16 Ojbects — 4 C’s Divisions
Only one can be CHAMPION!
Thank you to everyone who participated in the 2022 Museum Madness Tournament. We are proud to announce that with a resounding 74% of the final vote, the Jumes Restaurant Neon Sign has taken home the 2022 Crown!!
Neon Sign, Jumes Restaurant, 1955-2016 (#5378.1)
Jumes Restaurant, as it came to be known by 1955, began with George Jumes purchase of Sheboygan’s Coney Island Lunch Counter in October 1929. Jumes, who originally emigrated with his parents in 1902 from Greece, had just returned to Sheboygan after spending a number of years in La Crosse. George operated Coney Island Lunch at the original location until moving just a little south near the corner of Eighth Street and Pennsylvania Avenue. All the members of the family worked in the restaurant and eventually George’s son, Louis took over the restaurant. Although Jumes suffered a devastating fire in 1990, the restaurant was able to reopen after nearly a year rebuilding. Unfortunately, the return was short-lived, as the economic downturn following September 11, 2001 was more than the restaurant could survive. The final Coney Dogs were served in 2003.
Divers Helmet, Conrad Bauer, 1930-1950 (# 5035.1)
2022 RUNNER UP
In the early 1930s, Conrad Bauer paid fifteen cents for a Popular Mechanics magazine that contained plans to build a diving helmet. He and his brother, Harold, constructed two helmets from hot water tanks and lead salvaged from the scrapyard. Each helmet split seventy-five pounds of lead between the front and the back to help weigh the piece down. Most of the dives were done in shallow water, typically less than thirty-five feet, with air supplied via modified water hoses, an Electric Sprayit air compressor, and a used Briggs and Stratton engine.
Bauer was inspired to start diving after experiencing a nearly intact shipwreck just off the Sheboygan jetties. The prevalence of wrecks in Lake Michigan, particularly from southern Kewaunee County thru mid Ozaukee County, led to the June 2021 creation of the Wisconsin Shipwreck Coast National Marine Sanctuary. Covering 962 square miles, the sanctuary has a known thirty-six wrecks and the potential for an additional sixty or more. The area corresponding to Sheboygan County has thirteen known wrecks, including five listed on the National Register of Historic Places. The area contains not only a diversity of vessels, including sailing, passenger, and freighter ships, but also several with intact cargo. Included within the borders of the County is the wreckage of the 1833 Gallinipper, the oldest known remains of a commercial vessel in Wisconsin waters.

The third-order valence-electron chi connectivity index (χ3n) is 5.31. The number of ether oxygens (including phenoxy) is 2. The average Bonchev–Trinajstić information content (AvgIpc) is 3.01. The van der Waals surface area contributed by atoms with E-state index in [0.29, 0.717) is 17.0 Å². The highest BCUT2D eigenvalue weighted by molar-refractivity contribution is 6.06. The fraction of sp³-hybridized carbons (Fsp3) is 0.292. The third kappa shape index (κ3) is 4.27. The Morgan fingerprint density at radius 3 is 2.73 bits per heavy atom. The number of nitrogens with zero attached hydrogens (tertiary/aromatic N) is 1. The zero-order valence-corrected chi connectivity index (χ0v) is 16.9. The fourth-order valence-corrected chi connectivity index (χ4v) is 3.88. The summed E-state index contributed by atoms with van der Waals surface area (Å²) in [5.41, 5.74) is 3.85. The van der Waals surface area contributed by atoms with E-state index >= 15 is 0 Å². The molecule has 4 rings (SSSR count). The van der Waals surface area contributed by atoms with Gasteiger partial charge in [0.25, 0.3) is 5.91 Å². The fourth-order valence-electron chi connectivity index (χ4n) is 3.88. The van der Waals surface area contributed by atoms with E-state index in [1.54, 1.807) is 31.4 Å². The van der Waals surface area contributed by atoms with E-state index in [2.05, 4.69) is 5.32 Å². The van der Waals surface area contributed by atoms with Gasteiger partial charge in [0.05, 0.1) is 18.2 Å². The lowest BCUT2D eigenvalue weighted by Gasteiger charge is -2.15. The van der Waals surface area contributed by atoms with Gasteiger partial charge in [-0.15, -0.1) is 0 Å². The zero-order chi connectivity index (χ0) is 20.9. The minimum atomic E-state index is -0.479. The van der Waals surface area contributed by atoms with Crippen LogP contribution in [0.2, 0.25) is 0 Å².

tsho khuam and kaus mom (vest and hat), Mayor Richard Schneider, 1987-1988 (#2004.0025.0001 & 2004.0025.0002)
The vest and hat are typical of clothing that would be worn by Hmong men during the Hmong New Year Celebration, along with other special, celebratory occasions, such as weddings. The Hmong New Year traditionally occurred at the end of the harvest season in Laos. Since the early 1980s, Sheboygan’s Hmong New Year has typically occurred in November or December, organized by the Hmong Mutual Assistance Association and local Hmong clans. The festivities begin with family based celebrations before the larger gathering when the clans and the community come together to celebrate ancestors, culture and the coming year.
Kidillac, Garton Toy Company, circa 1950 (#4726.21)
Established in 1879 as the Garton Company, the firm initially produced common utilitarian products, including cigar boxes and washboards. By the early 1900s, Garton had transitioned into wheeled riding toys, establishing an impressive network of distribution centers and showrooms across the country. Sales offices in New York, Chicago, Dallas, and Los Angeles, alongside a program of national catalog sales, supported the growing business as the company expanded into sleds, wagons, croquet sets, water skis, and toy cradles. The expanding market, coupled with Garton’s attention to changing styles and designs as the century progressed, made the company a leading producer of pedal toys for over 75 years.
Soda Bottle, Hi Ho Bottling Company, 1945-1955 (#5201.1)
Hi Ho Bottling Company of Plymouth was a late entry into the Sheboygan County soda water business. Established in 1945 by Donald Holzschuh and Joseph Hildebrand, the pair used Holzschuh’s sugar ration from serving during World War II to start the business. In 1948, a case of their soda could be purchased for one dollar, plus the bottle deposit, compared to $1.25 for the equivalent of Coca-Cola. The company also sponsored a local bowling team, the Hi-Ho Sodas, for a number of years. In 1949, Hildebrand left the partnership and by 1955, Holzschuh sold the business.